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NEW! UNIX Email Software Survey FAQ [Part 1 of 3]
Section - Glossary

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Rather than alphabetic, this glossary tends to group terms
referring to similar functionality together.

Transport Medium:

    UUCP (Unix to Unix Copy Program):
	Back in the mists of time, UNIX systems communicated only
	over RS232 serial lines, usually over modems.  UUCP is a
	suite of programs developed back in the early 70's to
	provide this communications link.  All that UUCP does is
	transfer files from one system to another.  There is an
	additional mechanism where one system can direct the
	destination system to run a file through a specific program.
	Electronic mail in UUCP is simply requesting the destination
	machine to run "mail" on a data file.

	UUCP communicates by means of "protocols", the most common
	being "g", a method for transmission of data over telephone
	lines and ensuring that the data is not corrupted.  There
	are several other protocols, none universally available,
	and most oriented towards communication media other than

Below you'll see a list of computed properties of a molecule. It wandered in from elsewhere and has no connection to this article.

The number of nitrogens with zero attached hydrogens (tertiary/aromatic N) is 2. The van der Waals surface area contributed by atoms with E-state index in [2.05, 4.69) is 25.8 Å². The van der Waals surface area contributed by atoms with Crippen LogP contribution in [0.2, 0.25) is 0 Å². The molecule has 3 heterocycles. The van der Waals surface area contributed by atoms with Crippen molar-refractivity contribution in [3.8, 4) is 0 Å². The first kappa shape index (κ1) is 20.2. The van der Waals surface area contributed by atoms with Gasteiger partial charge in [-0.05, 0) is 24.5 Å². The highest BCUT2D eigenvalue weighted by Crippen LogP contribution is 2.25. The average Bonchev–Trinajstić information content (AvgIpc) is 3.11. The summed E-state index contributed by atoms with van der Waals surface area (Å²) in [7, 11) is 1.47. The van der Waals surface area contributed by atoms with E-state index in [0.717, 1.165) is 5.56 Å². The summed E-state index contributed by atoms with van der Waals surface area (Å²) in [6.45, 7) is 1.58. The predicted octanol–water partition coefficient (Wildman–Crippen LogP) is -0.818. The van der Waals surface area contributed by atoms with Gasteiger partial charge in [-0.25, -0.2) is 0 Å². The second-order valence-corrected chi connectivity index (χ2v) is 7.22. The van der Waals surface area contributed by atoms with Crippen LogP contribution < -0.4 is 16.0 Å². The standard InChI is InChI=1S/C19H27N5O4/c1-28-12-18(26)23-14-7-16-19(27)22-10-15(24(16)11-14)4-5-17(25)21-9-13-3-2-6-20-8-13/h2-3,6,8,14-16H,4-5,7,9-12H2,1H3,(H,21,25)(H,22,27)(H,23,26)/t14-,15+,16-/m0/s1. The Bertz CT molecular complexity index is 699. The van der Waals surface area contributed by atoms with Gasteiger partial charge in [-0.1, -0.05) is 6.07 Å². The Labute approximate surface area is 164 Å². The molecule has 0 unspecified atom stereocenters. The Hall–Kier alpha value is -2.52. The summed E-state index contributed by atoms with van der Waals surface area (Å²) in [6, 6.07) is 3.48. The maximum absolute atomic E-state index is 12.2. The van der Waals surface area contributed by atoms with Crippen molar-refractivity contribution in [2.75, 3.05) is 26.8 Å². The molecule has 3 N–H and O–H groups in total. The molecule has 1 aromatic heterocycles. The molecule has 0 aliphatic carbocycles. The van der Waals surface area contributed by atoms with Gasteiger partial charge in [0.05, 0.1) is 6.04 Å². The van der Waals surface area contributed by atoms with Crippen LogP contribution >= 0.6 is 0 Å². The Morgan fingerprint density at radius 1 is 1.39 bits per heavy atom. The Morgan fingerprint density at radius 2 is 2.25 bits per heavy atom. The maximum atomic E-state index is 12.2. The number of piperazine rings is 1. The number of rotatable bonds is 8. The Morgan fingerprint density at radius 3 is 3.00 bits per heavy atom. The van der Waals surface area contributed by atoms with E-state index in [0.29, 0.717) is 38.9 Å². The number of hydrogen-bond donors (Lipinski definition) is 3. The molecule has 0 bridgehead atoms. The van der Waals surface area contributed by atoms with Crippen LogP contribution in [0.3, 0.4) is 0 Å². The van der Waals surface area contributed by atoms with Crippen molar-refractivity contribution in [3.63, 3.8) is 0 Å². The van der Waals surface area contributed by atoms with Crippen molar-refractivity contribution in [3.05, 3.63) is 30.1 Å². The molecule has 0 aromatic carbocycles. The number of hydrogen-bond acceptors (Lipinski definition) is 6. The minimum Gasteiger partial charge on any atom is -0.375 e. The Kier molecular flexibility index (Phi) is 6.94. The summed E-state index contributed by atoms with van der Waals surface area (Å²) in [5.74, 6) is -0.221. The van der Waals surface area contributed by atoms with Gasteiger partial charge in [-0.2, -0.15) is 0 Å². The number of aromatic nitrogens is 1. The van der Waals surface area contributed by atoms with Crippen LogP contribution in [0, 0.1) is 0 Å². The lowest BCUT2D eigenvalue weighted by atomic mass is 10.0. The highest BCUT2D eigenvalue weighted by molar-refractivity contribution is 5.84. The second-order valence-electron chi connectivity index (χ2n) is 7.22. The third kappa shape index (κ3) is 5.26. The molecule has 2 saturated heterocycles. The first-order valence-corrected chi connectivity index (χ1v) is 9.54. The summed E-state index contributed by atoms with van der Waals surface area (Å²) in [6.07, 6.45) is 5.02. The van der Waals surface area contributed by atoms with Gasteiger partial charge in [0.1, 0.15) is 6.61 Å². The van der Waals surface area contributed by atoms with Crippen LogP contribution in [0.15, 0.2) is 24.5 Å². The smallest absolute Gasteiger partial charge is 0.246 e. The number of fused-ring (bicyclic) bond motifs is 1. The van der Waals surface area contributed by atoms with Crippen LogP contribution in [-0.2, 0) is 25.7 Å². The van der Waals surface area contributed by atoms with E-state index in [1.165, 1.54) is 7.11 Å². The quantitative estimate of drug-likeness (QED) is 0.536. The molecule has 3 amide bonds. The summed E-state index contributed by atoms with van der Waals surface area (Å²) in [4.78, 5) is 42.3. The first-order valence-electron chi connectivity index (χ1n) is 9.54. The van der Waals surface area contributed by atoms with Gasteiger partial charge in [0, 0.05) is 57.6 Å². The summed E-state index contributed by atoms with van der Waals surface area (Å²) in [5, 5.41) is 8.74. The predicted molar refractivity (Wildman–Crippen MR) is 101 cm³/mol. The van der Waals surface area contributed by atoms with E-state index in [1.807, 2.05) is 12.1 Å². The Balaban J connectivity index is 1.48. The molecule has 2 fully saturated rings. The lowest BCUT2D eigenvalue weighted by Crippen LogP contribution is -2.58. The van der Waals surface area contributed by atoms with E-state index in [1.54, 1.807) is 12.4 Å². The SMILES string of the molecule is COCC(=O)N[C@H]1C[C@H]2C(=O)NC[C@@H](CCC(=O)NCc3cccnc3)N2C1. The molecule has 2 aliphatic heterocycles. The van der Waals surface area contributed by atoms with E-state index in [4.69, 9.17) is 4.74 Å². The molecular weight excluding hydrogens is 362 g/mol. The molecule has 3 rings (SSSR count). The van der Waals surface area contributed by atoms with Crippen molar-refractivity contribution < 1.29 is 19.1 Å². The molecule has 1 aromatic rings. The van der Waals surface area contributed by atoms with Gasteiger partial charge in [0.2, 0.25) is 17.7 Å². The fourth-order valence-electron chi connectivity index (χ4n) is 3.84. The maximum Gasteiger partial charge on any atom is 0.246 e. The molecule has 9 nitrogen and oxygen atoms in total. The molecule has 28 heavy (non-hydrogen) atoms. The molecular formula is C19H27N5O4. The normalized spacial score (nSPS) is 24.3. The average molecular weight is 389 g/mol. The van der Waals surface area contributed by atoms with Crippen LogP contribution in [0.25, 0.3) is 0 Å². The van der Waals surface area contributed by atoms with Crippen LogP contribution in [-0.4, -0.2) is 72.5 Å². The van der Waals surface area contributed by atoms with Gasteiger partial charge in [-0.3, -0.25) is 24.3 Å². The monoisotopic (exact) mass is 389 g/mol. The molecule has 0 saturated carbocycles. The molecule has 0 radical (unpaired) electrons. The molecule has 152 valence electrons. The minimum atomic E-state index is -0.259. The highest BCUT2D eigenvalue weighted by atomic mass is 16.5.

telephone voice lines (such as dialup X.25, PAD X.25, or
	LAN connects).

	UUCP operates over fixed system-to-system links, so sending
	mail from one system to another often has to traverse
	other intermediate systems.

|	If you like source, Taylor UUCP is an excellent full-featured
|	implementation of UUCP, with many enhancements to deal with higher
|	modem speeds.  It is FreeWARE.

|	UUCP mail protocols (bang paths) are now being deprecated, because
|	DNS and MX etc., are making it wholly unnecessary.


    TCP/IP (Transmission Control Protocol/Internet Protocol):
	TCP/IP is a protocol that allows any system on a network to
	talk "directly" to any other, by passing packets of
	information back and forth.  TCP/IP (and its later relative
	OSI) is usually used over networks built on top of Ethernet,
	Token-Ring, Starlan and other LANS.